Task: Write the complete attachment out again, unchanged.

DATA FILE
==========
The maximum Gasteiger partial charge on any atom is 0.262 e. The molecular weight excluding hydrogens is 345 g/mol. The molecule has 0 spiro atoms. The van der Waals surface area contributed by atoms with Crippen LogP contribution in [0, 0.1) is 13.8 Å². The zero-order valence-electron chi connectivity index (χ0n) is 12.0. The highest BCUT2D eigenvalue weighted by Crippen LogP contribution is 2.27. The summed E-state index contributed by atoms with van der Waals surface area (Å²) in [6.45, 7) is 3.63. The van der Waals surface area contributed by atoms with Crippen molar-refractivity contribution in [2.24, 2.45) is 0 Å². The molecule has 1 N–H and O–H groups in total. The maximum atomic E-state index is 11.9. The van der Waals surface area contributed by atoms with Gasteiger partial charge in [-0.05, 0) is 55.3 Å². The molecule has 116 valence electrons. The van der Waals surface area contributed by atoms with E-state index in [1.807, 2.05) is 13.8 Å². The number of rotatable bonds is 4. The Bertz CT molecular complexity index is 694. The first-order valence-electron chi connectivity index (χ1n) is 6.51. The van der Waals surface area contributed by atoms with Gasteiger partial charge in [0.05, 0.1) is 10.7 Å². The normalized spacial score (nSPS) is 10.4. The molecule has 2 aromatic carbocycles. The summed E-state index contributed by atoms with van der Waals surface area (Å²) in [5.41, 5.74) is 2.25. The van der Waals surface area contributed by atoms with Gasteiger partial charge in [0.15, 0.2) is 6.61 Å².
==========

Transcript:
The maximum Gasteiger partial charge on any atom is 0.262 e. The molecular weight excluding hydrogens is 345 g/mol. The molecule has 0 spiro atoms. The van der Waals surface area contributed by atoms with Crippen LogP contribution in [0, 0.1) is 13.8 Å². The zero-order valence-electron chi connectivity index (χ0n) is 12.0. The highest BCUT2D eigenvalue weighted by Crippen LogP contribution is 2.27. The summed E-state index contributed by atoms with van der Waals surface area (Å²) in [6.45, 7) is 3.63. The van der Waals surface area contributed by atoms with Crippen molar-refractivity contribution in [2.24, 2.45) is 0 Å². The molecule has 1 N–H and O–H groups in total. The maximum atomic E-state index is 11.9. The van der Waals surface area contributed by atoms with Gasteiger partial charge in [-0.05, 0) is 55.3 Å². The molecule has 116 valence electrons. The van der Waals surface area contributed by atoms with E-state index in [1.807, 2.05) is 13.8 Å². The number of rotatable bonds is 4. The Bertz CT molecular complexity index is 694. The first-order valence-electron chi connectivity index (χ1n) is 6.51. The van der Waals surface area contributed by atoms with Gasteiger partial charge in [0.05, 0.1) is 10.7 Å². The normalized spacial score (nSPS) is 10.4. The molecule has 2 aromatic carbocycles. The summed E-state index contributed by atoms with van der Waals surface area (Å²) in [5.41, 5.74) is 2.25. The van der Waals surface area contributed by atoms with Gasteiger partial charge in [0.15, 0.2) is 6.61 Å².